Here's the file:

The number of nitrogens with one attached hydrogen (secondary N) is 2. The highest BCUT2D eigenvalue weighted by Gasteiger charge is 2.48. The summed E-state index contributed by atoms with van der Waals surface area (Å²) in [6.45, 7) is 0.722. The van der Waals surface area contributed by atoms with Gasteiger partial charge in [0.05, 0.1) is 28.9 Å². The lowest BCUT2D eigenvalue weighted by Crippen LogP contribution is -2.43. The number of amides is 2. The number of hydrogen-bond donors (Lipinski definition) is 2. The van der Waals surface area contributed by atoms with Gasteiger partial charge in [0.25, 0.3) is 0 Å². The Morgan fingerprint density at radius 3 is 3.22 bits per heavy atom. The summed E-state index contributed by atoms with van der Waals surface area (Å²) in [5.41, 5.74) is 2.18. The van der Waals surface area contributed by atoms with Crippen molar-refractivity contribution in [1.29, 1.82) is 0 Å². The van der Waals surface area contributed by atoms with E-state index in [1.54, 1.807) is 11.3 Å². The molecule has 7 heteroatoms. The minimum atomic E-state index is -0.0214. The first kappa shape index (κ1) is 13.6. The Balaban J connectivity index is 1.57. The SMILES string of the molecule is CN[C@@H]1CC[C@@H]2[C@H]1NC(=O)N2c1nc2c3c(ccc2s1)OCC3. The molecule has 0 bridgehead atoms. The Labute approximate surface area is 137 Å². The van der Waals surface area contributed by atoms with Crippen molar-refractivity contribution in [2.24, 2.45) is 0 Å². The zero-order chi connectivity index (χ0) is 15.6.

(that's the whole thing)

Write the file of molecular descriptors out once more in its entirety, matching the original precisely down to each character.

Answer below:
The number of nitrogens with one attached hydrogen (secondary N) is 2. The highest BCUT2D eigenvalue weighted by Gasteiger charge is 2.48. The summed E-state index contributed by atoms with van der Waals surface area (Å²) in [6.45, 7) is 0.722. The van der Waals surface area contributed by atoms with Gasteiger partial charge in [0.05, 0.1) is 28.9 Å². The lowest BCUT2D eigenvalue weighted by Crippen LogP contribution is -2.43. The number of amides is 2. The number of hydrogen-bond donors (Lipinski definition) is 2. The van der Waals surface area contributed by atoms with Gasteiger partial charge in [0.25, 0.3) is 0 Å². The Morgan fingerprint density at radius 3 is 3.22 bits per heavy atom. The summed E-state index contributed by atoms with van der Waals surface area (Å²) in [5.41, 5.74) is 2.18. The van der Waals surface area contributed by atoms with Crippen molar-refractivity contribution in [1.29, 1.82) is 0 Å². The van der Waals surface area contributed by atoms with E-state index in [1.54, 1.807) is 11.3 Å². The molecule has 7 heteroatoms. The minimum atomic E-state index is -0.0214. The first kappa shape index (κ1) is 13.6. The Balaban J connectivity index is 1.57. The SMILES string of the molecule is CN[C@@H]1CC[C@@H]2[C@H]1NC(=O)N2c1nc2c3c(ccc2s1)OCC3. The molecule has 0 bridgehead atoms. The Labute approximate surface area is 137 Å². The van der Waals surface area contributed by atoms with Crippen molar-refractivity contribution in [2.24, 2.45) is 0 Å². The zero-order chi connectivity index (χ0) is 15.6.